In the West Point study, for example, Duckworth surveyed 1,223 freshman cadets, class of 2008, to see whether grit would predict who would complete the rigorous summer training program. It did – more than high school class rank, SAT scores, athletic achievement, community leadership experience and faculty appraisals.
“The military is very interested in the attrition issue,” says Duckworth, “and in this question: Can you train people to have this gritty quality?”
Duckworth’s work doesn’t break entirely new ground, according to Dean K. Simonton, psychology professor at the University of California at Davis, an expert on creativity and genius. He cites a 1926 study of “historical geniuses” such as Beethoven, Michelangelo and Isaac Newton that suggested persistence played a bigger role in their success than intelligence.
“It’s not like you could be stupid, but if you didn’t have the necessary drive and determination to overcome obstacles and set high standards for yourself, then you weren’t going to make it,” he says.
But Simonton thinks Duckworth’s grit studies are interesting on two fronts. She’s looking at contemporary achievers, rather than dead geniuses, and she’s developed a grit scale, which attempts to measure the determination they show.
Robert J. Sternberg, a Yale University psychology professor who directs the school’s Center for the Psychology of Abilities, Competencies and Expertise, believes that schools don’t emphasize nonintellectual qualities – like grit – enough. “There’s a really serious disconnect between the way we prepare kids for leadership positions in society, for life as an adult, and what you actually have to do to get there,” he says.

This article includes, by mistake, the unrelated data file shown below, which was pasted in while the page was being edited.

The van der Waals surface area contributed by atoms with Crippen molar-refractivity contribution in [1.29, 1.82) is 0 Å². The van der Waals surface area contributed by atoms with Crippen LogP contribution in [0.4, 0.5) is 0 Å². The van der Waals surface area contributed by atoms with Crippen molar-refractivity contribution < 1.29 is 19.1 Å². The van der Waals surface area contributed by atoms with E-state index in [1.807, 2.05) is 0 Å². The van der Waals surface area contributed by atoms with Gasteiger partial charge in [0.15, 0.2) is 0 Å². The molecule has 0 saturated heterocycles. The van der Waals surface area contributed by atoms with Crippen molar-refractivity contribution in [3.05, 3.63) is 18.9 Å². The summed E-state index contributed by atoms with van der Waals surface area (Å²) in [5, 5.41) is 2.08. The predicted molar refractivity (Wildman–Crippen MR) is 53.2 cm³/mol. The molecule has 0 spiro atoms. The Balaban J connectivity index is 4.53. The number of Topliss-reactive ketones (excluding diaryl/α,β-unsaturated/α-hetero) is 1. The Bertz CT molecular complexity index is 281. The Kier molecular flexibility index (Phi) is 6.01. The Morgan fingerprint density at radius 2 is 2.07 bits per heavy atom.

Not that parents always do the job either. Some try to protect their kids from failure or frustration. “In the course of your life, you encounter a lot of blows, some of them quite awful,” Sternberg says, “and if you don’t learn how to overcome those obstacles, you’re at a disadvantage.”
Duckworth and others believe the most important thing parents can do to help kids succeed is to guide them in finding whatever it is they can love over the long haul.
Joseph S. Renzulli, director of the National Research Center on the Gifted and Talented, in Storrs, Conn., advises parents to “expose kids to a lot of different topics, issues, authors and events in history that are exciting, that are not ordinarily covered in the curriculum or they’re covered in a paragraph.”
In this way, “they may find something they fall in love with and are willing to devote their energy to.”
Next up for Duckworth is to figure out how to teach grit to kids. She’s been in psychology for only 31/2 years and she’s aware of the “10-year rule” that says you need a good decade in a field to reach proficiency.
But not to worry. Odds are she’ll figure it out before then.
“I’m pretty gritty,” she says.
Which of these statements describes you?
1. I have achieved a goal that took years of work.
2. Others often tell me that I do not perform to my potential.
3. I have overcome setbacks to conquer an important challenge.
4. I often set a goal but later choose to pursue a different one.
5. I finish whatever I begin.
6. Setbacks don’t discourage me.
7. I am a hard worker.
8. I become interested in new pursuits every few months.
9. New ideas and new projects sometimes distract me from previous ones.
10. Circumstances beyond my control have prevented me from realizing my full potential.
11. I am diligent.
12. I am now working on a project that will take years to finish.
13. My vision of where my life is heading has not changed much in the last year.
14. Life is more of a marathon than a sprint.
15. My interests change from year to year.
16. I have been obsessed with a certain idea or project for a short time but later lose interest.
17. I discipline myself by practicing a sport, musical interest, or other skill daily.
18. I am ambitious.
19. I have difficulty maintaining my focus on projects that take more than a few months to complete.
20. I am very good at keeping new year’s resolutions. Autor: Virginia A. Smith